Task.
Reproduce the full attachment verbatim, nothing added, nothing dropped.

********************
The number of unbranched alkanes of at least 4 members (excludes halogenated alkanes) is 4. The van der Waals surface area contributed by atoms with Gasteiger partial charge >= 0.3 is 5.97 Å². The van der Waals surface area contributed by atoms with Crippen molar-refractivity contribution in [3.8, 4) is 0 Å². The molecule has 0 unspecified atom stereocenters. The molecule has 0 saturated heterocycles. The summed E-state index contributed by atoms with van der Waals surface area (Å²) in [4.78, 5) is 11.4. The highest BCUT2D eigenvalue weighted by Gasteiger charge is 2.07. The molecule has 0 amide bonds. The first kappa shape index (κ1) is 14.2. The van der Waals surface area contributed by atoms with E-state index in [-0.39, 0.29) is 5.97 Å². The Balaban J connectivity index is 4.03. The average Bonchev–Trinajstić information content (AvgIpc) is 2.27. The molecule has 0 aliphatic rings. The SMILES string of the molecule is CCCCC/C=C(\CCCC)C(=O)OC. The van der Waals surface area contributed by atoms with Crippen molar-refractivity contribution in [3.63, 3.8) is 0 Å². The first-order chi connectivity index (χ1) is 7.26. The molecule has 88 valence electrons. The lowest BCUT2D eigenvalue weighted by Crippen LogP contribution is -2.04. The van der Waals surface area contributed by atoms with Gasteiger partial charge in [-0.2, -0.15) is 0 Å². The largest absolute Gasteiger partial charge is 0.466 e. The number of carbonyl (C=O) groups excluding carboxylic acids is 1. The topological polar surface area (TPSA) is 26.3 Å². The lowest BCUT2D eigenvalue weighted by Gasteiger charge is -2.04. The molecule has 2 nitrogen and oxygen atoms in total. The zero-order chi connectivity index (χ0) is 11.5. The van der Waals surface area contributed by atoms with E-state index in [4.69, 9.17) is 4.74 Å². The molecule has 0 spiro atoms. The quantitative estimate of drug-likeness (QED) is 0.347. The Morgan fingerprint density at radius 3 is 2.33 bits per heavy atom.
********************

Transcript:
The number of unbranched alkanes of at least 4 members (excludes halogenated alkanes) is 4. The van der Waals surface area contributed by atoms with Gasteiger partial charge >= 0.3 is 5.97 Å². The van der Waals surface area contributed by atoms with Crippen molar-refractivity contribution in [3.8, 4) is 0 Å². The molecule has 0 unspecified atom stereocenters. The molecule has 0 saturated heterocycles. The summed E-state index contributed by atoms with van der Waals surface area (Å²) in [4.78, 5) is 11.4. The highest BCUT2D eigenvalue weighted by Gasteiger charge is 2.07. The molecule has 0 amide bonds. The first kappa shape index (κ1) is 14.2. The van der Waals surface area contributed by atoms with E-state index in [-0.39, 0.29) is 5.97 Å². The Balaban J connectivity index is 4.03. The average Bonchev–Trinajstić information content (AvgIpc) is 2.27. The molecule has 0 aliphatic rings. The SMILES string of the molecule is CCCCC/C=C(\CCCC)C(=O)OC. The van der Waals surface area contributed by atoms with Crippen molar-refractivity contribution in [3.63, 3.8) is 0 Å². The first-order chi connectivity index (χ1) is 7.26. The molecule has 88 valence electrons. The lowest BCUT2D eigenvalue weighted by Crippen LogP contribution is -2.04. The van der Waals surface area contributed by atoms with Gasteiger partial charge in [-0.2, -0.15) is 0 Å². The largest absolute Gasteiger partial charge is 0.466 e. The number of carbonyl (C=O) groups excluding carboxylic acids is 1. The topological polar surface area (TPSA) is 26.3 Å². The lowest BCUT2D eigenvalue weighted by Gasteiger charge is -2.04. The molecule has 2 nitrogen and oxygen atoms in total. The zero-order chi connectivity index (χ0) is 11.5. The van der Waals surface area contributed by atoms with E-state index in [4.69, 9.17) is 4.74 Å². The molecule has 0 spiro atoms. The quantitative estimate of drug-likeness (QED) is 0.347. The Morgan fingerprint density at radius 3 is 2.33 bits per heavy atom.